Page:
Hatton, Edward. A new view of London; or, An ample account of that city, in ... eight sections. Being a more particular description thereof than has hitherto been known to be published of any city in the world . . . Printed for J. Nicholson (1708) 2 vols. [Full text of vol. 2]
Lambert, B. The History and Survey of London and Its Environs: From the Earliest Period to the Present Time : in Four Volumes, London (1806). [Vol. 3 text]
Lockie, John. Lockie's Topography of London, : giving a concise local description of and accurate direction to every square, street, lane, court, dock, wharf, inn, public-office, &c. in the metropolis and its environs, including the new buildings to the present time. London : Sold by G. and W. Nicol et al (1810) 344 pp. [Full text]
Smart, John. A Short Account of the Several Wards, Precincts, Parishes, etc., in London (1741) 63pp. [Full text vol 3]
Stow, John and Mottley, John. A survey of the cities of London and Westminster, borough of Southwark, and parts adjacent ...: Being an improvement of Mr. Stow's, and other surveys, by adding whatever alterations have happened in the said cities, &c. to the present year .... Printed for T. Read (1733) 2 vols. [Full text]
Thomas, Henry. The Wards of London: Comprising a Historical and Topographical Description of Every Object of Importance Within the Boundaries of the City. With an Account of All the Companies, Institutions, Buildings, Ancient Remains ... and Biographical Sketches of All Eminent Persons Connected Therewith Volumes 1-2 (1828) 480pp. [Full text]
- Victorian London A-Z Street Index from Gendocs (archived copy).
- The Lost London Street Index - an index of over 3500 streets that have undergone a name change or have disappeared altogether over the last 200 years (via Internet Archive).
- A Guide to the Alleys, Courts, Passages and Yards of Central London by Ivor Hoole; gives location and history of over 400 byways (via Internet Archive).
- List of the Streets and Places within the Administrative County of London 1929 CD from Archive CD Books, shows alterations since 1856. The Internet Archive has an earlier 1905 edition.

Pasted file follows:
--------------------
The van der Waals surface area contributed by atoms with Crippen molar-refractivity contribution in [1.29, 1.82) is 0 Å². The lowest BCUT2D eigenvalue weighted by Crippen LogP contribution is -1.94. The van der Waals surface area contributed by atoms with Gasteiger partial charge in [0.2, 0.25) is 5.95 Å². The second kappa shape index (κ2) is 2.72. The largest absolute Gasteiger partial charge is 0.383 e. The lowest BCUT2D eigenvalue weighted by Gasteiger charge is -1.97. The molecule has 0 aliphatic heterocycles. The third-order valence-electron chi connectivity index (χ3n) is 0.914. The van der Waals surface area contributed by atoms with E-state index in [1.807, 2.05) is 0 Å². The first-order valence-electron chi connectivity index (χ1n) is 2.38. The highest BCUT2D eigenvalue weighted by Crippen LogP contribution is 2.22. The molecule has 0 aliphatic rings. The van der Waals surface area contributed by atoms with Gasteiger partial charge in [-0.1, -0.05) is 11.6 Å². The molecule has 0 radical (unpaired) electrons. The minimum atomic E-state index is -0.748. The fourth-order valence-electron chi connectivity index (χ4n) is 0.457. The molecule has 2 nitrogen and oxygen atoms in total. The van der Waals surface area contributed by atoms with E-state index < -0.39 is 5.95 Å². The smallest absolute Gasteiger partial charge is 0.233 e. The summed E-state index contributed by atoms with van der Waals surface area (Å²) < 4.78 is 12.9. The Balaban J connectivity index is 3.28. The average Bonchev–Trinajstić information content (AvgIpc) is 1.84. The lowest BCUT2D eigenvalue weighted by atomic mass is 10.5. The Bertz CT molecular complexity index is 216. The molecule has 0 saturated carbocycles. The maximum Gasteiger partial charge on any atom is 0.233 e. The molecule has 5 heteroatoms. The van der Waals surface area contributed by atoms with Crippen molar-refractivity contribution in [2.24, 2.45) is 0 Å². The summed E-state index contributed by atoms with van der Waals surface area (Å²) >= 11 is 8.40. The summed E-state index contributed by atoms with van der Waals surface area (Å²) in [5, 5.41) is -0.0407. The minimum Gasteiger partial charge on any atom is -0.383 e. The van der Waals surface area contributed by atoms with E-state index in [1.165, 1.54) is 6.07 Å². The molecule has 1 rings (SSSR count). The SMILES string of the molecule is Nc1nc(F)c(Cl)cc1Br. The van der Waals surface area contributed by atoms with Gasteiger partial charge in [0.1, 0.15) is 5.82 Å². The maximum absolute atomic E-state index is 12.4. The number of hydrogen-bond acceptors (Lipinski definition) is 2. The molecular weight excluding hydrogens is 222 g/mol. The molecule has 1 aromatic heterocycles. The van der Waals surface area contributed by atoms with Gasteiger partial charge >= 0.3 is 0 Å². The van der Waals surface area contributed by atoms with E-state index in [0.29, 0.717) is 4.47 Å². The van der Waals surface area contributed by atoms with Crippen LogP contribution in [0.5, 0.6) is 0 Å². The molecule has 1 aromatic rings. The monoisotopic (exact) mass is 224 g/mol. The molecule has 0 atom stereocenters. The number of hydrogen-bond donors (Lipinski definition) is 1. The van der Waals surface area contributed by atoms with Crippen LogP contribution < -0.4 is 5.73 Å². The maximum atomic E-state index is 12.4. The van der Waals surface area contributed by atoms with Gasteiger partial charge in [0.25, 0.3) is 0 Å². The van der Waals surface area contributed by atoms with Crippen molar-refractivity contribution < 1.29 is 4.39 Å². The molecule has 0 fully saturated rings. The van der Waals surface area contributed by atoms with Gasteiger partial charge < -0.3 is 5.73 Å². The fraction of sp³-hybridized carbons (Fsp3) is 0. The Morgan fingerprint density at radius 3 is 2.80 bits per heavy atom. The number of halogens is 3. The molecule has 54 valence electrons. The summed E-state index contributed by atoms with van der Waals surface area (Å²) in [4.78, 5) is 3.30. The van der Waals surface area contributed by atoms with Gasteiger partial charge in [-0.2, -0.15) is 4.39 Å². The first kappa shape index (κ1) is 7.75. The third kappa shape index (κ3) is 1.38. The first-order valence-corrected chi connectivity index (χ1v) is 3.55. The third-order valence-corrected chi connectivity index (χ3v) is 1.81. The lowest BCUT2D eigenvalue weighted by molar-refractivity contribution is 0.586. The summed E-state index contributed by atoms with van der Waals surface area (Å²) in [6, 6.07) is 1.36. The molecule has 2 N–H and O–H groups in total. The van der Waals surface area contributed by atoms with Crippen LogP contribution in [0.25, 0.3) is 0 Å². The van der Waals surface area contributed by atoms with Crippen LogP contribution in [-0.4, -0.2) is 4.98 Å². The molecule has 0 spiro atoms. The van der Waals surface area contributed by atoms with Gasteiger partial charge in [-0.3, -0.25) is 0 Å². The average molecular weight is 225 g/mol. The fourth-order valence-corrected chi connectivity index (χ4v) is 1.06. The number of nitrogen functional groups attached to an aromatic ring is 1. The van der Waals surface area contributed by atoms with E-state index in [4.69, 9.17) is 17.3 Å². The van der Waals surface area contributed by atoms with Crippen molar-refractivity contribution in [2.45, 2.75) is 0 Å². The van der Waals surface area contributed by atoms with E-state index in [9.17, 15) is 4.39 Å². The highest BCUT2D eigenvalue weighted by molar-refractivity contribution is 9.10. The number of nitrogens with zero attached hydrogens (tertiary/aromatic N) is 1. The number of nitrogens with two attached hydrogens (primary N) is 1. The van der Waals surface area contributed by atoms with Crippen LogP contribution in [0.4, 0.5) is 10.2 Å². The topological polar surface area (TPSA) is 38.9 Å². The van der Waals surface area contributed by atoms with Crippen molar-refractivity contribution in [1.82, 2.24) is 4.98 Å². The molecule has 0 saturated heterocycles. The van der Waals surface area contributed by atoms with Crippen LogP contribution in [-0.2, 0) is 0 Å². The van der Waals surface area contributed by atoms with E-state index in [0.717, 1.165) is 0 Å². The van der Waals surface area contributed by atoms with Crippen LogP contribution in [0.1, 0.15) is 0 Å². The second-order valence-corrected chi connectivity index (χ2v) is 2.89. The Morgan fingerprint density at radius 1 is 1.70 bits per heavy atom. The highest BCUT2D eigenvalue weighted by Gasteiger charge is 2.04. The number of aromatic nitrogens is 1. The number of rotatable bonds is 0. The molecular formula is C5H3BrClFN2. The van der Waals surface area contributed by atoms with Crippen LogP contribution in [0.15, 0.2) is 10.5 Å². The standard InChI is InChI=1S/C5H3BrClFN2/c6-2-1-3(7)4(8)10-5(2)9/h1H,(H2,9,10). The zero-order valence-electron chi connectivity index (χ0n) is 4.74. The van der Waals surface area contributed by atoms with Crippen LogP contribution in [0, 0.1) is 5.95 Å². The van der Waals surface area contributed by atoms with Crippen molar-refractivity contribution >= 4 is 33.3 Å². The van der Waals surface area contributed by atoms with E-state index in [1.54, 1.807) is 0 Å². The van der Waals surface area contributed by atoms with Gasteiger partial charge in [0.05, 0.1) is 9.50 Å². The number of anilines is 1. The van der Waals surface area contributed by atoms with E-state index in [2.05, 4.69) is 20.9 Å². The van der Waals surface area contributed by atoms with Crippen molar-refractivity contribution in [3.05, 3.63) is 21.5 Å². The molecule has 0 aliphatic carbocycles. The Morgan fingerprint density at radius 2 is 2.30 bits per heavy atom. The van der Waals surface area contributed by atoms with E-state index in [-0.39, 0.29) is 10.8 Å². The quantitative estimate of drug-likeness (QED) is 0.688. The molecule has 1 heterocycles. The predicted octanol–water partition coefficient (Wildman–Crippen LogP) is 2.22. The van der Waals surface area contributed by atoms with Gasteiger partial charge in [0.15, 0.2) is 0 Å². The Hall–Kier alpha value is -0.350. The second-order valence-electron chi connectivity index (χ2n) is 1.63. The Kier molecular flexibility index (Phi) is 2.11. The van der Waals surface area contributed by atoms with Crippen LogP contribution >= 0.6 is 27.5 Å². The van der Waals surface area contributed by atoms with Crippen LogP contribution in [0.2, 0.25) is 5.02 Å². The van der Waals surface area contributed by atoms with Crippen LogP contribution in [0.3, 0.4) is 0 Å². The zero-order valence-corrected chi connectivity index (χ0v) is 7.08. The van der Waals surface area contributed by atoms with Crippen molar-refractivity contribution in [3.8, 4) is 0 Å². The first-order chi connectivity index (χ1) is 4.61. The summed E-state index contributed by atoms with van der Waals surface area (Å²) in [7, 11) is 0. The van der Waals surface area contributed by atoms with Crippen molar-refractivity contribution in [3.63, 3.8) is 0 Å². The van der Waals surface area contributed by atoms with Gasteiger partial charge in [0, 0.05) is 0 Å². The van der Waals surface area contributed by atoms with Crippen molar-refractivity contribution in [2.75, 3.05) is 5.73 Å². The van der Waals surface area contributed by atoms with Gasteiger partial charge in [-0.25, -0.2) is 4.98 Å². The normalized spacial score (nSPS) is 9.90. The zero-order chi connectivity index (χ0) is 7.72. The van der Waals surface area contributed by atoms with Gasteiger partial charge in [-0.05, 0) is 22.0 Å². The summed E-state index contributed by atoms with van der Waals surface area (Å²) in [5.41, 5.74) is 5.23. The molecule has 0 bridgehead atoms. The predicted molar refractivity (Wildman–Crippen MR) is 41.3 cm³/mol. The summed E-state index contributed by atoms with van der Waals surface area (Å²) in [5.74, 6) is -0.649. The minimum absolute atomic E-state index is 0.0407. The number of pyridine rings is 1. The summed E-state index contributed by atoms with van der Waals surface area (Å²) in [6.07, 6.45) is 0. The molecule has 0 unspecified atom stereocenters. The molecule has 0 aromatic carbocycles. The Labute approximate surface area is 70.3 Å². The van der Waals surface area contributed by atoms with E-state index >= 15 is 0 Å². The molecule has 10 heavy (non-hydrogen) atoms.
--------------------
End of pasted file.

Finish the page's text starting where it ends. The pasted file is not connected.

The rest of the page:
- 1841 Census London Street Index CD The 1841 Street Index for Metropolitan London, Middlesex/Surrey, was originally published by Austalian Institute for Genealogical Studies as microfiche in 1996 and has been converted to CD.
- Harben's Dictionary of London - the text of a gazetteer for the City of London - provided by British History Online
- Historical gazetteer of London before the Great Fire with an alphabetical list of people mentioned - provided by British History Online
- The Rayment Society have lists of London streets with changed names, arranged by both old and new names.
- The Hunt House website has lists of over 8000 London streets with names changed between 1857 and 1945, arranged by both old and new names.
- The National Archives have a useful podcast by Dave Annal entitled Lost in London which is a guide to genealogical research in London before 1837. This is a recording a of a talk given on 14 June 2012.
- The London Look-up Exchange maintained by Brian Fisk
- The Middlesex Look-up Exchange maintained by Brian Fisk
- GENDOCS lists for London (archived copy) cover census, churches, cemeteries, inns, probate, streets, lodging houses, institutions ... and much more.
- London Ancestor is a site with a variety of sections, including research interests, reciprocal research, illustrations of churches and other buildings, newspaper extracts, etc.
- The London Surnames List maintained by Hugh Winters contains a list of surnames being researched in London and Middlesex.
- Curious Fox describes itself as the "village by village contact site for anybody researching family history, genealogy and local history in the UK and Ireland." They have a London listing.
- One-Place Studies: "One-place studies are a branch of family history and/or local history with a focus on the entire population of a single road, village or community, not just a single, geographically dispersed family line" (Wikipedia). There are listings covering the City of London on the Society for One-Place Studies website.